BL: Well, what I said was that my preference would be for a bill that has a public option. But when push comes to shove, if I can vote for a bill that gets rid of discrimination on pre-existing conditions, that caps expenses so [people] don’t go bankrupt when they get sick, that removes some of the other problems with health insurance, I’m gonna vote for it, rather than saying start over. But I would certainly be an advocate for an improved bill.
DG: You’ve spoken about how, as a former military man yourself, you thought we still really need to cut the military budget in certain ways. It’s time for Obama to figure out what some of these cuts will be. What do you think are the main parts of the military budget that we’ve been spending too much on?
BL: Well, I don’t know that we need to cut it… you know we can’t spend at the rate we are. For instance, in Afghanistan, we have to finish that job over there and stop spending trillions of dollars on that. But, we have to be smart about what we do spend on the military. I thought it was a good decision to cancel the building of airplanes that were designed to fight the Soviet Union, when there is no more Soviet Union. We can’t let investment in the military be driven by anything other than what’s best for the country’s security.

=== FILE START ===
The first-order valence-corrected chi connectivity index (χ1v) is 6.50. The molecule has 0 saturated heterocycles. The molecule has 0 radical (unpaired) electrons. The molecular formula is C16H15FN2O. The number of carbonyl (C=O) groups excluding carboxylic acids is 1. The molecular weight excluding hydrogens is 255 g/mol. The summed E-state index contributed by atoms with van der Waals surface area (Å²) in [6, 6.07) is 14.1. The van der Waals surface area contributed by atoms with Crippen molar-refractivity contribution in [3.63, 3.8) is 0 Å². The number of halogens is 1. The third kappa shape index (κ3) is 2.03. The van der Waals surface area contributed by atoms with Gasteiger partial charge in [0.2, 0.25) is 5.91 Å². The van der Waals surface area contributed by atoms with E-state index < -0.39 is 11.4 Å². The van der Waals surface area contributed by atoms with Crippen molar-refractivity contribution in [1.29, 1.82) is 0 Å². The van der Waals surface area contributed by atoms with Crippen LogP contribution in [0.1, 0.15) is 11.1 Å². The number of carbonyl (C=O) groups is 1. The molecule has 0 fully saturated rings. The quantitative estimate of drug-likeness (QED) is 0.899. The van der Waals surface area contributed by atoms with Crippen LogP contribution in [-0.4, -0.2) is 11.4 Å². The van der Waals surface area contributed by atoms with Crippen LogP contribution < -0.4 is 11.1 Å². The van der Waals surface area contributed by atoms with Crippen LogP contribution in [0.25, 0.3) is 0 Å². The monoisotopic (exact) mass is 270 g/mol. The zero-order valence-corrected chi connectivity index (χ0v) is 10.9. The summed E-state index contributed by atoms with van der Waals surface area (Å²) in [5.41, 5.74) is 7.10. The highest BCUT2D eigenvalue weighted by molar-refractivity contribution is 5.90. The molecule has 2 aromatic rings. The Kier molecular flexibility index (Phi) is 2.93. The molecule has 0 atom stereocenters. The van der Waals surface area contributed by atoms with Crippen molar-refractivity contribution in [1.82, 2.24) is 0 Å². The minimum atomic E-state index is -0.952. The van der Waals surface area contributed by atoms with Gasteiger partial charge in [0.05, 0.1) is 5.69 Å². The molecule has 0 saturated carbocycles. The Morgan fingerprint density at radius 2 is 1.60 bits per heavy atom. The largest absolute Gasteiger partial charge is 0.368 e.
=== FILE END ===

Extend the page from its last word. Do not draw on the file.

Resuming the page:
DG: Well, it looks like you have to go, so one final question for all the philosophy majors out there. I read that you were a philosophy major yourself at Georgetown. How’d that work out for you?
BL: It was great. It teaches you critical thinking, it helped me in law school, it helped me on the LSATs and I recommend it to anyone. I majored in how to think and I minored in how to kill.
[Note: Mr. Lentz was referring to military preparations that he had begun in college.]
DG: Thanks so much for your time.
BL: Have a nice night.